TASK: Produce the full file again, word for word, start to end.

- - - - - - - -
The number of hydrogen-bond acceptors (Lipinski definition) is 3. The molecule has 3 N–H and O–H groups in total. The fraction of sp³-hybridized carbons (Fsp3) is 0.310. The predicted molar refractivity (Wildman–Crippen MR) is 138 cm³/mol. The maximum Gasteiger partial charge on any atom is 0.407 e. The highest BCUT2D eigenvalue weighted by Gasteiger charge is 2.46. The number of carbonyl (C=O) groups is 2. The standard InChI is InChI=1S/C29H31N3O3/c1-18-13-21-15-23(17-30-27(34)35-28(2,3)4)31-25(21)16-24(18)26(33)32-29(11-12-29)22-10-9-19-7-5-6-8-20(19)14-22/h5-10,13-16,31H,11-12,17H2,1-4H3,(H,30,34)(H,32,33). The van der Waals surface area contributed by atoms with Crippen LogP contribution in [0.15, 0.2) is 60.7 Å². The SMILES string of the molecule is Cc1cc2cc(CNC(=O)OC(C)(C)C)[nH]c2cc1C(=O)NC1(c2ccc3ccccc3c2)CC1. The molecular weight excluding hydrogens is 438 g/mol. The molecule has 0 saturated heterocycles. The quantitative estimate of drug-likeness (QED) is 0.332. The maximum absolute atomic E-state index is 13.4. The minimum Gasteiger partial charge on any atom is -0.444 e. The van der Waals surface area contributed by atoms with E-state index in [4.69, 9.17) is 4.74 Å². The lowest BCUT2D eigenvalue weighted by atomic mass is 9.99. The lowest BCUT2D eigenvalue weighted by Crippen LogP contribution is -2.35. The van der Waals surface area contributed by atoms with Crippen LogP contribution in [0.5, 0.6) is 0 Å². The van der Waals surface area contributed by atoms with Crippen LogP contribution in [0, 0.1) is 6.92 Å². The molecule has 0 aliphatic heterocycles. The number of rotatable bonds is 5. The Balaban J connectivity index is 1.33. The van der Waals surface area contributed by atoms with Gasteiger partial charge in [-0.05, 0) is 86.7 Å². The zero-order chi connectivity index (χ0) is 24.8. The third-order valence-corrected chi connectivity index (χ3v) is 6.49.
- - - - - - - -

The number of hydrogen-bond acceptors (Lipinski definition) is 3. The molecule has 3 N–H and O–H groups in total. The fraction of sp³-hybridized carbons (Fsp3) is 0.310. The predicted molar refractivity (Wildman–Crippen MR) is 138 cm³/mol. The maximum Gasteiger partial charge on any atom is 0.407 e. The highest BCUT2D eigenvalue weighted by Gasteiger charge is 2.46. The number of carbonyl (C=O) groups is 2. The standard InChI is InChI=1S/C29H31N3O3/c1-18-13-21-15-23(17-30-27(34)35-28(2,3)4)31-25(21)16-24(18)26(33)32-29(11-12-29)22-10-9-19-7-5-6-8-20(19)14-22/h5-10,13-16,31H,11-12,17H2,1-4H3,(H,30,34)(H,32,33). The van der Waals surface area contributed by atoms with Crippen LogP contribution in [0.15, 0.2) is 60.7 Å². The SMILES string of the molecule is Cc1cc2cc(CNC(=O)OC(C)(C)C)[nH]c2cc1C(=O)NC1(c2ccc3ccccc3c2)CC1. The molecular weight excluding hydrogens is 438 g/mol. The molecule has 0 saturated heterocycles. The quantitative estimate of drug-likeness (QED) is 0.332. The maximum absolute atomic E-state index is 13.4. The minimum Gasteiger partial charge on any atom is -0.444 e. The van der Waals surface area contributed by atoms with E-state index in [4.69, 9.17) is 4.74 Å². The lowest BCUT2D eigenvalue weighted by atomic mass is 9.99. The lowest BCUT2D eigenvalue weighted by Crippen LogP contribution is -2.35. The van der Waals surface area contributed by atoms with Crippen LogP contribution in [0.5, 0.6) is 0 Å². The van der Waals surface area contributed by atoms with Crippen LogP contribution in [0, 0.1) is 6.92 Å². The molecule has 0 aliphatic heterocycles. The number of rotatable bonds is 5. The Balaban J connectivity index is 1.33. The van der Waals surface area contributed by atoms with Gasteiger partial charge in [-0.05, 0) is 86.7 Å². The zero-order chi connectivity index (χ0) is 24.8. The third-order valence-corrected chi connectivity index (χ3v) is 6.49.